I don’t tend to be a patient person when it comes to completing tasks. When I start working on something, I want it DONE. I think that’s one of the reasons I’ve never enjoyed putting puzzles together. Unless they’re the 24-piece kind my toddler granddaughters put together, they just take too long!
However, puzzles are somewhat of a tradition in the Cinquemani family. Every holiday, you could be sure a new puzzle was purchased just for the occasion. Pastoral scenes, cityscapes, food, pets – the picture didn’t matter. It was a family activity—each person contributing to the conversations around the table that made it a treasured part of our gathering.
There is ritual in building a puzzle. Finding the corners, laying out the flat pieces for the frame, separating the colors, and watching the picture begin to emerge. I may sit around the table for the chat and casually look over the pieces laid out. However, my interest only became piqued when the puzzle was about ¾ of the way through. At that point, I could see the end in sight. A little work, and we’d be done. The puzzle would be complete!
One year when we celebrated Christmas at our house, we were at that point in the puzzle building. Only a few pieces were left, and it would be done. Except the worst thing imaginable happened. The final piece was missing! Wait a minute! This was a NEW puzzle! We searched all around the table and on the floor, but there was no puzzle piece to be found. What a huge let down, what a terrible frustration. For a task-oriented person, this was torture!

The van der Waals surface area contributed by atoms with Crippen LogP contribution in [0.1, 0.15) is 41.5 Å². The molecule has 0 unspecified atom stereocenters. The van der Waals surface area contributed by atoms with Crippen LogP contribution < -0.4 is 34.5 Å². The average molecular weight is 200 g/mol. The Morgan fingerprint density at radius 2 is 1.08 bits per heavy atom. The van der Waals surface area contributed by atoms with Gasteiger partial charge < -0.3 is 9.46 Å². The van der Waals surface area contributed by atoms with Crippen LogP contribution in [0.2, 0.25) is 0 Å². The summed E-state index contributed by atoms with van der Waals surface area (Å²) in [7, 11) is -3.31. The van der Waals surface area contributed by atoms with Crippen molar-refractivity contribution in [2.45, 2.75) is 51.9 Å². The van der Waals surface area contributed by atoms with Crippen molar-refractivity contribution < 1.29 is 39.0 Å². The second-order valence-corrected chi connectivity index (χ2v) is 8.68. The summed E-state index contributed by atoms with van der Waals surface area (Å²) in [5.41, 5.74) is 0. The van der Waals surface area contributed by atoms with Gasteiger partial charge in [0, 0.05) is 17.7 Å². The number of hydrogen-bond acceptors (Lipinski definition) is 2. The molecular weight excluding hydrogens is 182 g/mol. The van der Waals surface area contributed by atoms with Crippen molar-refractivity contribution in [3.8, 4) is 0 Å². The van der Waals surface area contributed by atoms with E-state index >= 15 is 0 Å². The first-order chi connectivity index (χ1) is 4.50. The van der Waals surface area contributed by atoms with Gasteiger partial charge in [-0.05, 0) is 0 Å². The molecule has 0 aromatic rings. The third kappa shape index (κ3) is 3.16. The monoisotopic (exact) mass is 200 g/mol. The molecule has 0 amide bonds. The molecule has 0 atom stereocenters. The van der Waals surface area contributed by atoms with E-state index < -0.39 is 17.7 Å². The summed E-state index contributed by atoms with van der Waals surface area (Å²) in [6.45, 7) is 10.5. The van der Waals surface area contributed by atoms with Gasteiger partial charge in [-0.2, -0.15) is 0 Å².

It was just before I was ready to fling the puzzle back in the box and pitch the whole thing in the garbage when my son – probably about six-years-old at the time – walked up to the table with a big smile on his face, took the missing piece from his pocket, and placed it in the awaiting opening. That little stinker! He had stolen a piece off the table when the puzzle was first opened and waited with joyful anticipation of placing the final piece and completing the work.
And I am certain that God, who began the good work within you, will continue his work until it is finally finished on the day when Christ Jesus returns.
I don’t know about you, but there are a lot of situations in my life with missing pieces. There are many people who contribute to the ritual, adding pieces to the journey as my story develops. Sometimes the final piece doesn’t form a satisfactory picture, and sometimes there are puzzles that remain incomplete far beyond my comfort level. That’s when fear, pain, or doubt makes me want to turn over the table and give up.
I am confident that God accepts and understands my frustration. Just like the joy I saw on my son’s face as he revealed the final piece, I believe God radiates with joy when completing puzzles in my life that are joyful. However, I also believe there are holy tears and sadness when the outcome is a picture wrecked by the results of sin in my world and the final piece placed is simply a reminder that I am not alone.
Though I may not always understand the finished picture, I will continue to trust the wisdom of the final pieces set in place in my life’s puzzles. Maybe it’s the most difficult puzzles in my life that will help me contribute to the beauty of the puzzles of others on which I am privileged to participate.